Low body mass index (BMI) is a primary predictor of stroke and death after transcatheter aortic valve implantation (TAVI) during long-term follow-up, whereas transapical access emerged as a predictor of kidney injury and access-site and bleeding complications in a study published online Nov. 20 in Circulation: Cardiovascular Interventions. However, the authors noted that the long-term risk of stroke or death after TAVI is low.
“Contrary to therapeutic interventions among low-risk patients, high-risk patients with severe aortic stenosis undergoing TAVI remain at considerable risk for mortality during long-term follow-up despite elimination of a high transaortic pressure gradient” (N Engl J Med 2012;366:1686–1695), wrote the study authors. “Aside from procedural risks which are captured within established surgical risk scores, long-term survival after successful TAVI largely depends on comorbidities.”
To provide selection criteria for patients to benefit most from TAVI, they wrote it is “necessary” to identify predictors of peri-procedural risk and also potentially adverse long-term clinical outcome.
To assess these risks and outcomes, Thomas Pilgrim, MD, of the Swiss Cardiovascular Center at Bern University Hospital in Bern, Switzerland, and colleagues used time-related pathways in a multistate analysis to identify predictors of adverse long-term outcome in patients who underwent TAVI. In a cohort of 389 patients with a mean age of 82.4 years and a Society of Thoracic Surgeons Score of 6.8 undergoing TAVI between 2007 and 2011, the researchers estimated mortality and stroke, taking into account intercurrent events including kidney injury and the composite of access-site and bleeding complications.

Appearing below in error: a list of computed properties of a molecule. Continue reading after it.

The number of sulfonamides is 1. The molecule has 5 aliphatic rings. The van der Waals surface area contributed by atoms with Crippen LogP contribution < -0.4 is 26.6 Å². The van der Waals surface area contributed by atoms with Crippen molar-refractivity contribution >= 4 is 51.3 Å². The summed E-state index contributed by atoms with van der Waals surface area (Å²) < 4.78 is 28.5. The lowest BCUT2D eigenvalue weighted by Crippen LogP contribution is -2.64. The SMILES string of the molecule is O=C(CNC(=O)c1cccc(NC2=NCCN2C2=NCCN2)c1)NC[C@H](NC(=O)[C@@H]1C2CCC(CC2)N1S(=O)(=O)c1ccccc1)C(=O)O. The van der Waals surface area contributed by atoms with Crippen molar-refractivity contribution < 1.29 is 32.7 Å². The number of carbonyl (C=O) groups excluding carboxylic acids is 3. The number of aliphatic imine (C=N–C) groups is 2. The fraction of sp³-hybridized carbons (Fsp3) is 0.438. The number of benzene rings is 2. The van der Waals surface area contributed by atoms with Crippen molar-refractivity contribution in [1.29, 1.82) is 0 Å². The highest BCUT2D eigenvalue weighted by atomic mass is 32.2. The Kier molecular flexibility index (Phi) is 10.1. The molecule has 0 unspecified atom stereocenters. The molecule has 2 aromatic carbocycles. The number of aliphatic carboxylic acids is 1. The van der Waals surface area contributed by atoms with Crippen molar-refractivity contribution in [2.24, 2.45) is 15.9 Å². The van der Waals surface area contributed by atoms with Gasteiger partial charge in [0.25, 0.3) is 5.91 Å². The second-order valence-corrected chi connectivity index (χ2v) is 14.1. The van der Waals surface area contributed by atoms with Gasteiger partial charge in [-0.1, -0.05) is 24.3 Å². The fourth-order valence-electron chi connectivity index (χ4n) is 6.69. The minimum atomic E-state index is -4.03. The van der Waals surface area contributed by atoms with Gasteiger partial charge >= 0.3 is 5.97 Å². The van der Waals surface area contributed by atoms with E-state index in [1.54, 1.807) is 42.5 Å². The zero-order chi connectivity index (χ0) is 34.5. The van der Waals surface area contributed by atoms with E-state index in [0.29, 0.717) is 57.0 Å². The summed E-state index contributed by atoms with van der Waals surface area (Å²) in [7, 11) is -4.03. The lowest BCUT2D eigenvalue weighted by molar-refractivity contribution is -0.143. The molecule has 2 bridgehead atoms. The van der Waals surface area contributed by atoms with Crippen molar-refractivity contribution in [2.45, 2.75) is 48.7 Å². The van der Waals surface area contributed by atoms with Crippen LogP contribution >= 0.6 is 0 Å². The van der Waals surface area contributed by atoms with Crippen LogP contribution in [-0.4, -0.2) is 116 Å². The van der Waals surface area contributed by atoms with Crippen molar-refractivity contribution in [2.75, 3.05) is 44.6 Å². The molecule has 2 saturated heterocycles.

Transapical access emerged as a predictor of kidney injury (hazard ratio [HR], 2.12) and access-site and bleeding complications (HR, 1.78), but had no impact on the risk of stroke or death.
Pilgrim et al found that BMI of 20 kg/m2 or less increased the risk of stroke or death (HR, 2.64). Patients older than 80 years (HR, 3.15), BMI of 20 kg/m2 or less (HR, 4.11), prior stroke (HR, 16.42) and a presence of atrial fibrillation at baseline (HR, 4.12) increased the risk of stroke and death after an intercurrent event of access-site and bleeding complication.
“In the present analysis, we observed a mortality rate comparable to that of the general population only in those patients undergoing TAVI who did not have any intercurrent adverse event,” the study authors wrote. “Conversely, the risk of death increased several fold after intercurrent events such as kidney injury, access-site and bleeding complications or stroke mirroring previously reported mortality rates of randomized controlled trials and registries, and corroborating the importance of peri-procedural complications on long-term prognosis.”
About the BMI findings, they wrote that low BMI may represent a marker of frailty suggestive of a pattern similar to that of the obesity paradox observed among patients undergoing PCI. In addition to being a predictor of cardiovascular death, low BMI also was independently associated with an increased risk of stroke with the majority of cerebrovascular events occurring during the peri-procedural period (53 percent in the first seven days).
In summary, Pilgrim and his colleagues said the composite of stroke or death among TAVI patients without intercurrent events is low over three years of follow-up. Despite the low frequency, they noted that low BMI is a predictor of the composite of stroke or death after TAVI, whereas secondary transitions from intercurrent access-site or bleeding complications to stroke or death are predicted by advanced age, prior stroke, low BMI and atrial fibrillation.